Tuesday, August 23, 2011

Living Frugally, Even if You Don't Have To

I went to a mothers' group today (my first one). It's good to speak with people going through the same changes and adjustments; also, it was nice to hang out with adults for a change (particularly since B has been in Tokyo for the last few days). Of course I thought that little R was far superior to all the other babies in cuteness, behavior and general development (I am sure all the other mothers think this too). It was interesting to see the other babies and realize that so much of what she does is just stereotyped developmental behavior, rather than something incredibly unique. She is definitely a calmer/quieter baby than average though.

The weird thing about the mothers' group here is that it is composed all of expats (=Westerners living abroad), who all are from a similar economic level. In other words, rich. Pretty much all of them have "helpers" (what they call live-in maids here), don't work, and have husbands with intense, time-consuming jobs who are rarely home. They are also able to spend lots of money on stuff like strollers, doulas, private baby nurses, frequent international travel, etc.

The strange thing is that I do fit in with the other mothers for the most part. I could get a maid if I wanted one, I don't work, and my husband does have an intense, consuming job. I guess I feel a little bit uncomfortable about the whole thing since we've never had any money, and always had to economize. Luckily, I don't have expensive tastes so it never felt too onerous (for instance, we traveled a lot, even if this meant that we couldn't eat at any Italian restaurants in Florence because it was out of our budget; and we ate out a lot, even if this meant only eating out at taco trucks). Also, I was raised by feminist, non-materialistic parents, so it never occurred to me that my husband should provide me with a particular lifestyle. Since I picked a non-renumerative career (museums), it seemed natural to only buy clothes at thrift stores and not have any matching silverware, new furniture, or a working TV.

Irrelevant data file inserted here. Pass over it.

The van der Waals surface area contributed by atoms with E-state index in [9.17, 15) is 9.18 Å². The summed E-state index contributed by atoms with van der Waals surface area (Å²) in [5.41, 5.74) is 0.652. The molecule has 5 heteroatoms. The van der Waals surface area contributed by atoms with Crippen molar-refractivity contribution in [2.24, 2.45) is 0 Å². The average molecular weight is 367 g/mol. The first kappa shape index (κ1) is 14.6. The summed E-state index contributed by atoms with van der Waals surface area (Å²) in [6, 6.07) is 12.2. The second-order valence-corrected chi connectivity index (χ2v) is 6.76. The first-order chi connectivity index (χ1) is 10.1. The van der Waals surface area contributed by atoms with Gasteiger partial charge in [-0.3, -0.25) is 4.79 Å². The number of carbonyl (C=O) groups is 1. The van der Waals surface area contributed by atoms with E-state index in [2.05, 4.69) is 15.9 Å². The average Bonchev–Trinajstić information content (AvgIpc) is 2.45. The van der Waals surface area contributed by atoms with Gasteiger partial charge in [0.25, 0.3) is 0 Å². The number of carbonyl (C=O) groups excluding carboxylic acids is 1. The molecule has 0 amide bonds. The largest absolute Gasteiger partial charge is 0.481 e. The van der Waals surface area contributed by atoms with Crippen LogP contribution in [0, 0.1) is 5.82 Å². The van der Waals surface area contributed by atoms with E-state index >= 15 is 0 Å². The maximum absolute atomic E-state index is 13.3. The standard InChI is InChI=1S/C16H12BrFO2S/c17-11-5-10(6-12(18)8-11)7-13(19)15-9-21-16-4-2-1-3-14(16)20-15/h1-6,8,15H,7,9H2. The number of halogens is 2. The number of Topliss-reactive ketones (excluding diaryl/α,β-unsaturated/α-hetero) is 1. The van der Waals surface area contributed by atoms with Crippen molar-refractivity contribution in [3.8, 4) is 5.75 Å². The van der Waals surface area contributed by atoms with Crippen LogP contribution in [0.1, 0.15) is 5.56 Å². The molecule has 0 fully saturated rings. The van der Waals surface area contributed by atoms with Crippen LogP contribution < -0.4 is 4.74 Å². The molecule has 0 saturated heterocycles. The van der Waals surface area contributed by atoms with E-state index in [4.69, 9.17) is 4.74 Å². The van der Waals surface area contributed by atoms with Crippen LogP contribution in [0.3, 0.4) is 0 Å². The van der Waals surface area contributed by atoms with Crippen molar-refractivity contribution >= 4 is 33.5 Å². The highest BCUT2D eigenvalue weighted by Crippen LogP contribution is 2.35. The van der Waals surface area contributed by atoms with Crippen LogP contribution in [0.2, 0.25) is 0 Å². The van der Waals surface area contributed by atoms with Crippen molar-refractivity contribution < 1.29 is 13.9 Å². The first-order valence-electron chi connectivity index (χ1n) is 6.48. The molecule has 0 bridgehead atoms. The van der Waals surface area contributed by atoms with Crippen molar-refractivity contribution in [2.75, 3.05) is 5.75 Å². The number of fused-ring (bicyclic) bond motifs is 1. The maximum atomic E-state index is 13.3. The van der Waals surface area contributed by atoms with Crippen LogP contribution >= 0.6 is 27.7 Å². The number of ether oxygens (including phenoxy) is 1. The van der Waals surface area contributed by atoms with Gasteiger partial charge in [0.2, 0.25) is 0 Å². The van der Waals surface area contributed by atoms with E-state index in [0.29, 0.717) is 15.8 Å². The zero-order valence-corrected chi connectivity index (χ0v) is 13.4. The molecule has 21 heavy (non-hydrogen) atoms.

Now B makes more money (though we are still not rich whatsoever, seeing as he's an academic and all), but I want to try not to adjust my lifestyle expectations too much. It's so easy to get used to living at a certain level, and once you do, going backwards is terribly painful and galling. Living frugally gives you so much more freedom.

I am worried that living in Singapore (and hanging out with other expats) is not going to be at all good for this goal though. For instance, there aren't any thrift stores here, because everyone spends as much as they can afford on new branded products (very important for your status). And if I spend a lot of time with people who feel that it's not possible to go shopping with your child(ren) without an accompanying maid, then I might start feeling that way too.

I am looking forward to buying certain things (like a flattering wardrobe), but for the most part I want to try hard to save a large proportion of our income and live well below our means. I need to keep this goal in mind, because it's so easy to be seduced into hyper-consumerism and a high-end lifestyle.

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